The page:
Painting the Maple: Essays on Race, Gender, and the Construction of Canada


290 pages
Contains Photos, Bibliography, Index
ISBN 0-7748-0692-3
DDC 971





Edited by Veronica Strong-Boag, Sherrill Grace, and Avigail Eisenberg
Reviewed by Margaret Conrad

Margaret Conrad is a professor of history at Acadia University. She is
the author of Intimate Relations: Family and Community in Planter Nova
Scotia, 1759–1800, and Making Adjustments: Change and Continuity in
Planter Nova Scotia, 1759–1800 and the co


This collection of essays, the result of interdisciplinary collaboration
among university-based scholars, explores the “complex ways Canada has
been and is being constructed.” As the book’s subtitle implies, the
essays are informed by recent scholarship, which calls into question the
national practices that serve to keep minorities and women out of the
master narratives of Canadian nation building. In pursuing their stated
goal of constructing a Canada that is more “flexible, equitable and
effectively inclusive,” the authors touch on a wide range of topics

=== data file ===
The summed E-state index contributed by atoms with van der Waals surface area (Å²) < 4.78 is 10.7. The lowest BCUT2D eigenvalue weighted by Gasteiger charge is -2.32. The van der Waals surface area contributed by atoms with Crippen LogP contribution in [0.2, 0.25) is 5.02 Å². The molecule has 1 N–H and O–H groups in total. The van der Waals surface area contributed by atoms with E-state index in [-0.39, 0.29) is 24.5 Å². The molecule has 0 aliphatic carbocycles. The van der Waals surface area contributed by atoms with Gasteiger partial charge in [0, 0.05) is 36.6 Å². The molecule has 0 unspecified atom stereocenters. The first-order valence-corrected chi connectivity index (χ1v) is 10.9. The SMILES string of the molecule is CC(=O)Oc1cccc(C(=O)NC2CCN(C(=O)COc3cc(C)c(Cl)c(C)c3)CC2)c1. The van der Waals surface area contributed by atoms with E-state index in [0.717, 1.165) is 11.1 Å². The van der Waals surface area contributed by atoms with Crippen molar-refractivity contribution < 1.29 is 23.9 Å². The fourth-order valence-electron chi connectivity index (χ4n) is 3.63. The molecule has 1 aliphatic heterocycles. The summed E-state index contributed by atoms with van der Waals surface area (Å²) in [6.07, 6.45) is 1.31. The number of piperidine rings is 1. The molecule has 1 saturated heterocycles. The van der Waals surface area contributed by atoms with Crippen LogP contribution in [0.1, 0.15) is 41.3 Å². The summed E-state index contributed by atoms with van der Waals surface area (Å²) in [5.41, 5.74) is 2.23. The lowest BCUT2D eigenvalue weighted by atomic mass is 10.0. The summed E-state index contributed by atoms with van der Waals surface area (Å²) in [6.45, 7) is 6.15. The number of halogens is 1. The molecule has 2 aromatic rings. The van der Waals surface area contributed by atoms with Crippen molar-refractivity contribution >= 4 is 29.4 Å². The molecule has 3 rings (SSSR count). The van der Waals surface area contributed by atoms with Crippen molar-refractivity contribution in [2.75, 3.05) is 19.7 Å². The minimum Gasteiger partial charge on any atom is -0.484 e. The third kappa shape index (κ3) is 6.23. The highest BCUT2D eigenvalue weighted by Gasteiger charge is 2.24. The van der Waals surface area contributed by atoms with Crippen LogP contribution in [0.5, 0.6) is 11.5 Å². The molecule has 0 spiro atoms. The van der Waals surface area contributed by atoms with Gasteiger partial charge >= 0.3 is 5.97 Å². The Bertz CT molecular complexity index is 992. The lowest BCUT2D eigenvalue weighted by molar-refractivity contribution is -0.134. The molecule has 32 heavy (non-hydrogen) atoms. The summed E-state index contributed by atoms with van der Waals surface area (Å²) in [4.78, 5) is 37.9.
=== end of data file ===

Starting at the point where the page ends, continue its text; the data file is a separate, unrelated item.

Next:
and do indeed expand the scope of political analysis. Essays focus on
health care, political representation, immigration, multiculturalism,
literature, and television programs, and tease out meaning by what is
often a dazzling display of dexterity across disciplinary boundaries. To
take one example, Linda Chalykoff, in her cultural study of Chinese
migrants, uses two recent literary texts to highlight the exclusionary
preoccupations of late–19th-century official state documents.

While the editors emphasize in their introduction the importance of
encouraging collaboration between the academy and the wider community to
address our current troubles, Painting the Maple, with its sometimes
challenging prose, is designed primarily for academics. It will be
especially welcomed by graduate students. They will find here not only a
useful “integrative bibliography” to help them pursue
interdisciplinary scholarship but also some excellent examples of how
cultural, postcolonial, feminist, and queer theories push the boundaries
of discipline-based research and call into question long-held verities.
There are also several highly accessible pieces, including Veronica
Strong-Boag’s nuanced exploration of E. Pauline Johnson’s career as
poet and activist and Becki Ross’s analysis of Canada’s Lesbian
Nation. In these as in the other essays in the volume, the overriding
conclusion is that Canada is a much more complex place than we have been
led to believe and that taking the time to explore these complexities is
both rewarding and a matter of some urgency.


“Painting the Maple: Essays on Race, Gender, and the Construction of Canada,” Canadian Book Review Annual Online, accessed May 28, 2024,